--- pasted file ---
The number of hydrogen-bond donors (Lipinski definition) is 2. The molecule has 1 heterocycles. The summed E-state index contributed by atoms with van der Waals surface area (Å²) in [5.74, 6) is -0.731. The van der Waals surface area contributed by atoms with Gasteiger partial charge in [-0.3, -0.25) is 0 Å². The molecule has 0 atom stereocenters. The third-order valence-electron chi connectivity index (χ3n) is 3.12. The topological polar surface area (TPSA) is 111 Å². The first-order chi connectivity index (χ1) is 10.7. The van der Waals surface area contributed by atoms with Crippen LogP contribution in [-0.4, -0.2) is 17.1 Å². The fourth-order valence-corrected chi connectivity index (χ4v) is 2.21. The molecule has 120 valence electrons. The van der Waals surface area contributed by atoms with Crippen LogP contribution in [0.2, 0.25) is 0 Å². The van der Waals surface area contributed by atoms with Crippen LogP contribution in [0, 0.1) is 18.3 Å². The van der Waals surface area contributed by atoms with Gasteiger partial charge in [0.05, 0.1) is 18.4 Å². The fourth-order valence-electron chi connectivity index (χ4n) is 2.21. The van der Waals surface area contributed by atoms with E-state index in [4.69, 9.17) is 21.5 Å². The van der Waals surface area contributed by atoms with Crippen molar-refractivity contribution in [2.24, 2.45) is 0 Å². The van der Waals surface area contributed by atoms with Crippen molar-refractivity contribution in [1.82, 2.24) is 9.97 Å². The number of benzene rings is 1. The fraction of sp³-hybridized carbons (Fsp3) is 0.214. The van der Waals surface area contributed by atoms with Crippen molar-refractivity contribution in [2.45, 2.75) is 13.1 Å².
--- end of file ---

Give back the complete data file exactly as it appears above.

The number of hydrogen-bond donors (Lipinski definition) is 2. The molecule has 1 heterocycles. The summed E-state index contributed by atoms with van der Waals surface area (Å²) in [5.74, 6) is -0.731. The van der Waals surface area contributed by atoms with Gasteiger partial charge in [-0.3, -0.25) is 0 Å². The molecule has 0 atom stereocenters. The third-order valence-electron chi connectivity index (χ3n) is 3.12. The topological polar surface area (TPSA) is 111 Å². The first-order chi connectivity index (χ1) is 10.7. The van der Waals surface area contributed by atoms with Crippen LogP contribution in [-0.4, -0.2) is 17.1 Å². The fourth-order valence-corrected chi connectivity index (χ4v) is 2.21. The molecule has 120 valence electrons. The van der Waals surface area contributed by atoms with Crippen LogP contribution in [0.2, 0.25) is 0 Å². The van der Waals surface area contributed by atoms with Crippen LogP contribution in [0, 0.1) is 18.3 Å². The van der Waals surface area contributed by atoms with Gasteiger partial charge in [0.05, 0.1) is 18.4 Å². The fourth-order valence-electron chi connectivity index (χ4n) is 2.21. The van der Waals surface area contributed by atoms with E-state index in [4.69, 9.17) is 21.5 Å². The van der Waals surface area contributed by atoms with Crippen molar-refractivity contribution in [2.24, 2.45) is 0 Å². The van der Waals surface area contributed by atoms with Crippen molar-refractivity contribution in [1.82, 2.24) is 9.97 Å². The number of benzene rings is 1. The fraction of sp³-hybridized carbons (Fsp3) is 0.214. The van der Waals surface area contributed by atoms with Crippen molar-refractivity contribution in [2.45, 2.75) is 13.1 Å².